An update on our last post, we have now completed a run of builds for Python 3.7 wheels for Raspbian Buster. Now, when you pip install something on Raspbian Buster, you’ll generally get a wheel for it, to the same extent you do for Jessie and Stretch.
We now host 40k Python 3.4 wheels (Jessie), 46k Python 3.5 wheels (Stretch) and 43k Python 3.7 wheels (Buster). We also host 1.1 million pure Python wheels, which work on any Python version. It’s amazing how few packages actually require compilation, but for the ones that do, having a wheel makes a big difference.
We’ve now moved the piwheels project source from my personal github account bennuttall/piwheels to a new organisation – piwheels/piwheels. GitHub is good at redirecting, so old links should generally work.
We also created a new repository for issues related to packages on piwheels.org, and moved any existing package issues to it, to separate them from issues with the piwheels source code. Now, issues related to packages should be filed at piwheels/packages. The links from project pages currently point at the old location, but the issue templates refer people to the right place. We’ll push an update soon and the project pages will be regenerated with the new URLs.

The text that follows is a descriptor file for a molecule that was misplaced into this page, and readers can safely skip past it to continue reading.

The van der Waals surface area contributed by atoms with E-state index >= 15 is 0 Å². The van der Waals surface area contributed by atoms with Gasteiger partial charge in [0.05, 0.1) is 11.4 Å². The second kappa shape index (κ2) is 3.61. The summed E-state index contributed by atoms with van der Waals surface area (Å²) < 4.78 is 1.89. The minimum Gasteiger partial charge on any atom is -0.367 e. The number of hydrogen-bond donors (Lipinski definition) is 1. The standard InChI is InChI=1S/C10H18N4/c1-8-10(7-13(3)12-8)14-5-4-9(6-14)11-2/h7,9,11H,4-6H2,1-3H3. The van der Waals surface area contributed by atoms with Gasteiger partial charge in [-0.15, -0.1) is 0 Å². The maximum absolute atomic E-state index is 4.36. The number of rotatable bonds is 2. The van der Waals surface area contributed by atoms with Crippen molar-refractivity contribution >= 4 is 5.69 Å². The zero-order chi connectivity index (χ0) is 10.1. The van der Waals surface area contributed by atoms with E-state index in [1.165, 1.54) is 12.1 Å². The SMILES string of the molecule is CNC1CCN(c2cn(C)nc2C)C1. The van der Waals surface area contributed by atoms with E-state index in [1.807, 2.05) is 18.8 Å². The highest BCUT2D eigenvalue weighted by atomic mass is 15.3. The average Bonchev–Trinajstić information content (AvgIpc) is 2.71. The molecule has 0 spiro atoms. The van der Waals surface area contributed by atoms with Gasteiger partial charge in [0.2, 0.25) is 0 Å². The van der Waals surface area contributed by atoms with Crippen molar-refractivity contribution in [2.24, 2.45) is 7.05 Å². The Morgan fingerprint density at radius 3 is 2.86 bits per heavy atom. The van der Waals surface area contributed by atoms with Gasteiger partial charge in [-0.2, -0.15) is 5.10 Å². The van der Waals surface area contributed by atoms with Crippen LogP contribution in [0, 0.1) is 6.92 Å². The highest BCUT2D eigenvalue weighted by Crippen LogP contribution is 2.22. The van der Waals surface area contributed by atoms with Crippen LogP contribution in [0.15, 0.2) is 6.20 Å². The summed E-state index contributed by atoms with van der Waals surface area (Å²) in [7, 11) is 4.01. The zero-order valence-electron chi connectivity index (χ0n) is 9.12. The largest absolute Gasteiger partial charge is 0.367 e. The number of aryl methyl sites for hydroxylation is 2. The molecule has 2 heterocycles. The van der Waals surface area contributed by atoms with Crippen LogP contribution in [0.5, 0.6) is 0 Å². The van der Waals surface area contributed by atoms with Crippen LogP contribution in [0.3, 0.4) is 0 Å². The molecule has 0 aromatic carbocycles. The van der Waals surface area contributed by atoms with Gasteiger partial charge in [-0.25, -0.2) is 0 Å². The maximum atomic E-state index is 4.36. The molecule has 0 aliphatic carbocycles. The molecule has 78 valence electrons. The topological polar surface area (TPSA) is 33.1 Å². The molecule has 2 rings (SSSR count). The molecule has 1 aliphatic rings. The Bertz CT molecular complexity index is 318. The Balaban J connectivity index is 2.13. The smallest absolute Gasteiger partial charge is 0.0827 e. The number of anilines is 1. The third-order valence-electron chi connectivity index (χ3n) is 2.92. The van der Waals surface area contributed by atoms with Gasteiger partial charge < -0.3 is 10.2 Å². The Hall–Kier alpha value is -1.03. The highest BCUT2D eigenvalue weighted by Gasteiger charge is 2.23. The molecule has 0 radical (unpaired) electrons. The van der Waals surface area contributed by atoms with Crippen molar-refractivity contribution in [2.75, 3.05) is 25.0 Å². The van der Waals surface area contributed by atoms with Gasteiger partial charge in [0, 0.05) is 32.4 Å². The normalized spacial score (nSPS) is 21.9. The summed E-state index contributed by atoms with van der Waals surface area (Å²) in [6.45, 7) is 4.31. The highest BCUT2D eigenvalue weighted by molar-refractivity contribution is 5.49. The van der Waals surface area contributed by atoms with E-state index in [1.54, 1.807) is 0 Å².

Python 3.8 is on the horizon. It’s in beta now, and expected to be released in October 2019. However, the piwheels project tends to only stick with what’s stable in Debian (i.e. 3.4 in Jessie, 3.5 in Stretch and 3.7 in Buster).
Debian Bullseye follows Buster, but it’s two years away (let’s say July 2021). As well as Python 3.8, 3.9 is also planned, with a scheduled release date in June 2020, plus the proposed introduction of a 9-month release cycle, potentially putting Python 3.10 at March 2021, perhaps in time for Debian Bullseye. But that’s two years away, so let’s wait and see.
In the 2 year period a Debian release is “current stable”, new Python versions are released, and people naturally want to use those straight away. It’s not recommended that you install an out-of-distribution Python version, as everything Python related in the distribution is built to match the system Python ABI, and things tend to break if you go against that. For that reason we won’t be building Python 3.8/3.9 wheels until they’re in a stable Debian release.
Having said that, now that Ubuntu are building OS images for the Pi, we may see newer Python versions in future Ubuntu releases (which are 6-monthly). If Python 3.8 is released in October, maybe Ubuntu 19.10 or 20.04 will include it. piwheels.org doesn’t build wheels for Ubuntu, so Ubuntu would need its own instance of piwheels providing wheels for Python versions supported in Ubuntu. I can image such a project arising in not-too-distant future.
Python 3.4 is pretty old hat now. pip, and many other projects don’t support it any more. However, Debian Jessie‘s EOL is a year away (June 2020), so I think we should continue to build packages with Jessie until that date. We’ll probably still host cp34m wheels after that but not build anything new. It’ll be the first ABI we deprecate.
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